Re: government contracting system known as "cost plus"

From: James Rogers (
Date: Tue Jan 15 2002 - 12:00:04 MST

On 1/15/02 10:23 AM, "Dickey, Michael F"
<> wrote:
> Cost plus
> "Beyond These considerations stands the government contracting system, known
> as "cost plus," which has been in place for some time now in the United
> States. According to the people who invented the system, it is essential
> that corporations be prevented from earning excessive profits on government
> contracts. Therefore, rather than negotiate a fixed price for a piece of
> hardware and allow the company to make a large profit or loss on the job
> depending on what its internal costs might be, regulators have demanded that
> the company document its internal costs in detail and then be allowed to
> charge a small fixed percentage fee (genarlly in the 10 percent range) above
> those costs as profit. This system has served to multiple the costs of
> government contracting tremendously, so much so that it has produced public
> scandals when news leaks out thabout the military paying $700 for a hammer
> or a toilet seat cover.

There are a number of different contract structures used by the government,
and Lockheed uses all of them. There is cost plus incentive fee (a hybrid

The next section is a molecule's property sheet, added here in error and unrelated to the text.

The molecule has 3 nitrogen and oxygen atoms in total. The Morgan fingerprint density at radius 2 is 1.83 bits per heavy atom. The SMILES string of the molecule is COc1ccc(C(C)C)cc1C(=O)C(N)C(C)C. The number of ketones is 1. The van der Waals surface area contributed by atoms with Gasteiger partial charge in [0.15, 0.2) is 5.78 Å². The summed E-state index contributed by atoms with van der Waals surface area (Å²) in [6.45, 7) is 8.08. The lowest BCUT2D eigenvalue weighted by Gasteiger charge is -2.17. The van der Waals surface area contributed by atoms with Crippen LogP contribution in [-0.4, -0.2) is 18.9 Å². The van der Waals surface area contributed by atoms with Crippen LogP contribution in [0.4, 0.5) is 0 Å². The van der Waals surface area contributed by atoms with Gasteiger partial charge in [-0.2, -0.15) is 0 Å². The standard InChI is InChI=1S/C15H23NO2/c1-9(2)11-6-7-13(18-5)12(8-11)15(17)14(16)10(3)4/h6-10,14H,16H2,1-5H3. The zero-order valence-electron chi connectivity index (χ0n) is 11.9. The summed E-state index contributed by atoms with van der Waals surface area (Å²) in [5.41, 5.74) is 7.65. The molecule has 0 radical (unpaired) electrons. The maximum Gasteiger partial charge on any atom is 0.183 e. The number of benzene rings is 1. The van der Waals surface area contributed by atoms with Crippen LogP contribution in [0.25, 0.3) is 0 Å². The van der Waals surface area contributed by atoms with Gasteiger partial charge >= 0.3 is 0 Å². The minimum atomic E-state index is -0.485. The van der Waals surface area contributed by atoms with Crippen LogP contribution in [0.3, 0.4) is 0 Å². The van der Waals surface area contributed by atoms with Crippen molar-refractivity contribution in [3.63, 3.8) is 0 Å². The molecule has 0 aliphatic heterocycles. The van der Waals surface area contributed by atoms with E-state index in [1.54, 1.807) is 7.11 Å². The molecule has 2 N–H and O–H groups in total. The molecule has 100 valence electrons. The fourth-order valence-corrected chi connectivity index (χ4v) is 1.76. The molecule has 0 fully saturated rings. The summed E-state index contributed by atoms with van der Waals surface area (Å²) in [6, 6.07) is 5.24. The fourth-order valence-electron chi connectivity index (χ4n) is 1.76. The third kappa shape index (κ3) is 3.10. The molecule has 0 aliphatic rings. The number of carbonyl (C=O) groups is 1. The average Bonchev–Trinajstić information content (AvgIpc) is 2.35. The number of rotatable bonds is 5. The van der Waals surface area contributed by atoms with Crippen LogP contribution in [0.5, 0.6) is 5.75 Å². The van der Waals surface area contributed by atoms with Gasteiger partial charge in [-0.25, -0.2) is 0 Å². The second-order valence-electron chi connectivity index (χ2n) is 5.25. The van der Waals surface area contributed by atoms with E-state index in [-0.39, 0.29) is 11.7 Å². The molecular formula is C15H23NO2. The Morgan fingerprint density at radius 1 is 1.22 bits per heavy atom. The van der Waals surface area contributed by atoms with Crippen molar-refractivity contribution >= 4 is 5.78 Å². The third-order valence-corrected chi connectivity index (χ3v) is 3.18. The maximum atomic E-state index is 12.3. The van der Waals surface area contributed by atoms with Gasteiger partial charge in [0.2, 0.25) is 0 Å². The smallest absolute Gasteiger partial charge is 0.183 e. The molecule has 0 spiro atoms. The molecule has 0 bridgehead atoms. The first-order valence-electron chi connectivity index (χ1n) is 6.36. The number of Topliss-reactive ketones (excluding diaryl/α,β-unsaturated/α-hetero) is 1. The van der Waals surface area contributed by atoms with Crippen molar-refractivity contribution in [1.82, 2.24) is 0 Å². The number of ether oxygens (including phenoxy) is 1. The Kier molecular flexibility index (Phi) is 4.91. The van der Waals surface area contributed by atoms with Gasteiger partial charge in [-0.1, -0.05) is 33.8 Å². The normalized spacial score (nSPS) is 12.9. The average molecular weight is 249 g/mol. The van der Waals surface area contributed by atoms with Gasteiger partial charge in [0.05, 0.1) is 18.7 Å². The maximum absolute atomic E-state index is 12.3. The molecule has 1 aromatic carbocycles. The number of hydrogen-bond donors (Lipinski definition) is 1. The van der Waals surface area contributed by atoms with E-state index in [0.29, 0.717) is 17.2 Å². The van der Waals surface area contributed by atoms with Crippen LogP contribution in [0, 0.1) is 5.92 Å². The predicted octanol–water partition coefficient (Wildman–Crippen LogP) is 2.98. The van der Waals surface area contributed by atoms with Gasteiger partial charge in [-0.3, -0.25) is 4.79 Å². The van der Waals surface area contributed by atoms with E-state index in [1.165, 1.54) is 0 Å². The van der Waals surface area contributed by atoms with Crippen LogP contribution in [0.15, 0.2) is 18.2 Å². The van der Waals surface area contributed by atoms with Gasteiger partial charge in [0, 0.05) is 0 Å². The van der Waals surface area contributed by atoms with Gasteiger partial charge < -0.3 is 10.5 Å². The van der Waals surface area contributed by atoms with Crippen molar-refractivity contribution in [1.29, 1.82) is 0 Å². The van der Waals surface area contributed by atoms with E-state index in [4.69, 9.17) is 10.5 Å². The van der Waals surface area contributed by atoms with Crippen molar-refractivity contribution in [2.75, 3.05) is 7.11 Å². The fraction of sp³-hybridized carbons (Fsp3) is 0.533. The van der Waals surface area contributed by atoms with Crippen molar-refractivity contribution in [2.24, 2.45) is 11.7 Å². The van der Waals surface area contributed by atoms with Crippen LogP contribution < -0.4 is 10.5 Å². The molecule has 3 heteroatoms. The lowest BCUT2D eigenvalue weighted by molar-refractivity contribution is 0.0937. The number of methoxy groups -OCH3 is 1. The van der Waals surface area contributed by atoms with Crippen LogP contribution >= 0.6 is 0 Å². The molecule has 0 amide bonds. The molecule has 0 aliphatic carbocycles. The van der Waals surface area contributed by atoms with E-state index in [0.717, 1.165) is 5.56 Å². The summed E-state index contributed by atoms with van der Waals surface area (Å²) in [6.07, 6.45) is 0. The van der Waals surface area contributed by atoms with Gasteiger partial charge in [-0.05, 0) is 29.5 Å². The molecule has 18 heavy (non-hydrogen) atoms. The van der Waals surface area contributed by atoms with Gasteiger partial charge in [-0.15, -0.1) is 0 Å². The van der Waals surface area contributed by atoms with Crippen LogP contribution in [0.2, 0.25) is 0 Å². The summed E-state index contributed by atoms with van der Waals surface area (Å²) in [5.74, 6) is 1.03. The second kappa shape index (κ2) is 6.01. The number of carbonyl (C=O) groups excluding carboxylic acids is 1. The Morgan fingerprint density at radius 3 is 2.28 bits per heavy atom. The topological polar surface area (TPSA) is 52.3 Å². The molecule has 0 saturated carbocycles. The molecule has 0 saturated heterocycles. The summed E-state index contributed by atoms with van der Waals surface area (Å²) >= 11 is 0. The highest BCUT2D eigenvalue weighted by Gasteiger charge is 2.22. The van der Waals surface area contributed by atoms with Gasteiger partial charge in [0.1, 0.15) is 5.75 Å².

between cost plus fixed price and cost plus percentage profit), cost plus
fixed price (where the profit is negotiated independent of cost), cost plus
percentage profit, and firm fixed price being among the most common. At
Lockheed, most of the military contracts where either cost plus fixed price
or cost plus percentage profit (which was usually around 7-8%, not 10%).
For science contracts, it was frequently firm fixed price contracts.
Government regulation controls a lot of the details of what is used where
and for how much money.

The value of the "percentage profit" model is that it can be used for
somewhat open-ended projects e.g. projects where substantial engineering
research may need to be done before a solution will be found. For bleeding
edge military development projects, this is almost always used as the total
cost of the project is not reasonably estimable many times, particularly
when the project requires the development of technologies that effectively
don't exist yet.

As for the amount of personnel overhead, anyone that has done business with
the government knows that government contracts require ridiculous amounts of
personnel overhead to administer. The regulatory requirements for doing
business with the government and filing paperwork far exceed anything that
is practiced in the private sector. For large projects, you effectively
need hundreds of additional people for government contracts that you
wouldn't need for private contracts. Which just reinforces the beliefs of
many on this list regarding the efficiency of government.

-James Rogers

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